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Libya coastguard fires on tanker suspected of smuggling fuel

It is not known how many crew members were on board or what their nationalities were
Members of Libya's naval forces on patrol (AFP/file photo)

The Libyan coastguard opened fire on an oil tanker carrying contraband fuel, a spokesman for the navy told AFP on Saturday.

"The 'Goeast', flying the Comoran flag, was spotted three days ago heading for Abu Kamash and took on fuel via a pipeline on Thursday night, two kilometres from the coast," General Ayoub Qassem said.

Abu Kamash is the site of one of the oil-rich North African country's largest petrochemical complexes, near the Tunisian border about 170km west of Tripoli.

On Friday, the coastguard tried contacting the ship's crew. Receiving no response, it opened fire, hitting the vessel at least twice.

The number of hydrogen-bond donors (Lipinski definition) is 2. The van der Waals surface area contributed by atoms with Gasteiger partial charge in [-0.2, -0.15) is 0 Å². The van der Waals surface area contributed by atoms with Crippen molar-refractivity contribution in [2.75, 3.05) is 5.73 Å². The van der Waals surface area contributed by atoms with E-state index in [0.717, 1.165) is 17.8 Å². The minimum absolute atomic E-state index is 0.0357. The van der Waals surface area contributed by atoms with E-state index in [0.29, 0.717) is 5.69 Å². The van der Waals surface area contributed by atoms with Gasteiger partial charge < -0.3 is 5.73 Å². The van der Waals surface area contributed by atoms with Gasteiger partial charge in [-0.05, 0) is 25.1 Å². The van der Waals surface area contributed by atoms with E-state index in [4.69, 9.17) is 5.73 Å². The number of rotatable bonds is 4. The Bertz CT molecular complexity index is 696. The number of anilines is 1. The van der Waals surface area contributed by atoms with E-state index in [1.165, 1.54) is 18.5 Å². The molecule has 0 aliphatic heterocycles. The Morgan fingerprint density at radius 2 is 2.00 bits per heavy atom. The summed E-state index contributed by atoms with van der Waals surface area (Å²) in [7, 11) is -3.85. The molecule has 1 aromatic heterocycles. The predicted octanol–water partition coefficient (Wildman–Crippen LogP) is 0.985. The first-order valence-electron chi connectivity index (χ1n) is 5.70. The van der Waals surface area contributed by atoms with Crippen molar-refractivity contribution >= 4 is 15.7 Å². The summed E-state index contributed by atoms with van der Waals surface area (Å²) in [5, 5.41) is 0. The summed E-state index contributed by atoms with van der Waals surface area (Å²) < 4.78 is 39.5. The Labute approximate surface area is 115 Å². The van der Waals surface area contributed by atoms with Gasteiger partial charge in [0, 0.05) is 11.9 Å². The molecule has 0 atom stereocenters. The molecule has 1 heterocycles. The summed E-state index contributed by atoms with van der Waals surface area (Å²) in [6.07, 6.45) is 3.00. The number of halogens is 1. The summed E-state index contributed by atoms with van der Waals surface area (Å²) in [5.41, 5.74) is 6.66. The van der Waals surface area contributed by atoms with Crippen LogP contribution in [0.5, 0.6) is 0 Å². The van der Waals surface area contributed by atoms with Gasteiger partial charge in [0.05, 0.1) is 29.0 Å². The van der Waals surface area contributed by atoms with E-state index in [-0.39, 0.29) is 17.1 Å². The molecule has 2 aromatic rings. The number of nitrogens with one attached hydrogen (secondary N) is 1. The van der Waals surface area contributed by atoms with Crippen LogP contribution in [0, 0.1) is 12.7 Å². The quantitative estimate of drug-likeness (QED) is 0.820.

The coastguard fired at the ship with 30mm ammunition, resulting in significant damage to the fuel tanks and engine compartment, the Libyan Observer website said.

A video posted on Saturday on the coastguard's Facebook page shows shots being firing at the tanker, which starts to list heavily and capsize.

Liquid is seen pouring from the ship into the water and a man on the coastguard ship can be heard saying it is diesel.

The Goeast had loaded 9,000 tonnes of diesel and its tanks were "nearly full", according to the navy's Facebook page. 

It was not known how many crew members were on board or what their nationalities were.

"The coastguard wanted to send a clear message to traffickers ... to smuggling vessels ... to all those who dare to touch [the resources of] the Libyan people in the future," the navy said.

Libya has been plagued by violent unrest since the ouster and killing of long-time leader Muammar Gaddafi in a NATO-backed 2011 revolution.

The North African country has become a haven for smugglers, including of petrochemicals.

Libyan fuel prices are among the lowest in the world, tempting smugglers with the prospect of large profits.

With estimated oil reserves of 48 billion barrels, Libya used to produce 1.6 million barrels per day before the 2011 uprising.

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